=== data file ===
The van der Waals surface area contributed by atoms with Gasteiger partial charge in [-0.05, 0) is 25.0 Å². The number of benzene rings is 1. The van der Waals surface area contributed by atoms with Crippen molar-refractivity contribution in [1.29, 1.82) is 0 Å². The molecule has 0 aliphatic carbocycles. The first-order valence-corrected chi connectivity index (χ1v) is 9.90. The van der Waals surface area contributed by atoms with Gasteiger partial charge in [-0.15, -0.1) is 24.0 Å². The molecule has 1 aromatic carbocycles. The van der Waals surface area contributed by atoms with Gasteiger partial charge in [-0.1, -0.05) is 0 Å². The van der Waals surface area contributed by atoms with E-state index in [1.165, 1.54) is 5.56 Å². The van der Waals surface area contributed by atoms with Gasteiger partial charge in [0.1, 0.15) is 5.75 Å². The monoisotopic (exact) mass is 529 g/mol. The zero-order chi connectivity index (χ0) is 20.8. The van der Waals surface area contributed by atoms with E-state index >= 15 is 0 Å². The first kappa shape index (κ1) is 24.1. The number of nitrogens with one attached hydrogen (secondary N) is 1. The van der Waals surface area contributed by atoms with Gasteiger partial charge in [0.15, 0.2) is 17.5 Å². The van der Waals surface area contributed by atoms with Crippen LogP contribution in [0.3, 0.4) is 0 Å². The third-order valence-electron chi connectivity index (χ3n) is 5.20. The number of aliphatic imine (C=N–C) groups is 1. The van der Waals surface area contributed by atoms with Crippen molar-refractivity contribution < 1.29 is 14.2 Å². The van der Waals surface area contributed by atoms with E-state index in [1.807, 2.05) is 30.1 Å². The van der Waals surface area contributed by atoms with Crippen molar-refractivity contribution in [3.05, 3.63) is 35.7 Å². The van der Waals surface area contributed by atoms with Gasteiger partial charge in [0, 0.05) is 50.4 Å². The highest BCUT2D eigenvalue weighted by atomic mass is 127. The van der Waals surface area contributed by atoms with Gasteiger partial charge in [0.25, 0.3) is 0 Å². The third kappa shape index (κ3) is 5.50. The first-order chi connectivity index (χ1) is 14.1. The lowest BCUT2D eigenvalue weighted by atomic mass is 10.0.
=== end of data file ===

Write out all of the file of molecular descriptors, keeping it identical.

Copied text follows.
The van der Waals surface area contributed by atoms with Gasteiger partial charge in [-0.05, 0) is 25.0 Å². The number of benzene rings is 1. The van der Waals surface area contributed by atoms with Crippen molar-refractivity contribution in [1.29, 1.82) is 0 Å². The molecule has 0 aliphatic carbocycles. The first-order valence-corrected chi connectivity index (χ1v) is 9.90. The van der Waals surface area contributed by atoms with Gasteiger partial charge in [-0.15, -0.1) is 24.0 Å². The molecule has 1 aromatic carbocycles. The van der Waals surface area contributed by atoms with Gasteiger partial charge in [-0.1, -0.05) is 0 Å². The van der Waals surface area contributed by atoms with E-state index in [1.165, 1.54) is 5.56 Å². The van der Waals surface area contributed by atoms with Gasteiger partial charge in [0.1, 0.15) is 5.75 Å². The monoisotopic (exact) mass is 529 g/mol. The zero-order chi connectivity index (χ0) is 20.8. The van der Waals surface area contributed by atoms with E-state index >= 15 is 0 Å². The first kappa shape index (κ1) is 24.1. The number of nitrogens with one attached hydrogen (secondary N) is 1. The van der Waals surface area contributed by atoms with Gasteiger partial charge in [0.15, 0.2) is 17.5 Å². The van der Waals surface area contributed by atoms with Crippen LogP contribution in [0.3, 0.4) is 0 Å². The third-order valence-electron chi connectivity index (χ3n) is 5.20. The number of aliphatic imine (C=N–C) groups is 1. The van der Waals surface area contributed by atoms with Crippen molar-refractivity contribution < 1.29 is 14.2 Å². The van der Waals surface area contributed by atoms with E-state index in [1.807, 2.05) is 30.1 Å². The van der Waals surface area contributed by atoms with Crippen molar-refractivity contribution in [3.05, 3.63) is 35.7 Å². The van der Waals surface area contributed by atoms with Gasteiger partial charge in [0, 0.05) is 50.4 Å². The highest BCUT2D eigenvalue weighted by atomic mass is 127. The van der Waals surface area contributed by atoms with Gasteiger partial charge in [0.25, 0.3) is 0 Å². The third kappa shape index (κ3) is 5.50. The first-order chi connectivity index (χ1) is 14.1. The lowest BCUT2D eigenvalue weighted by atomic mass is 10.0.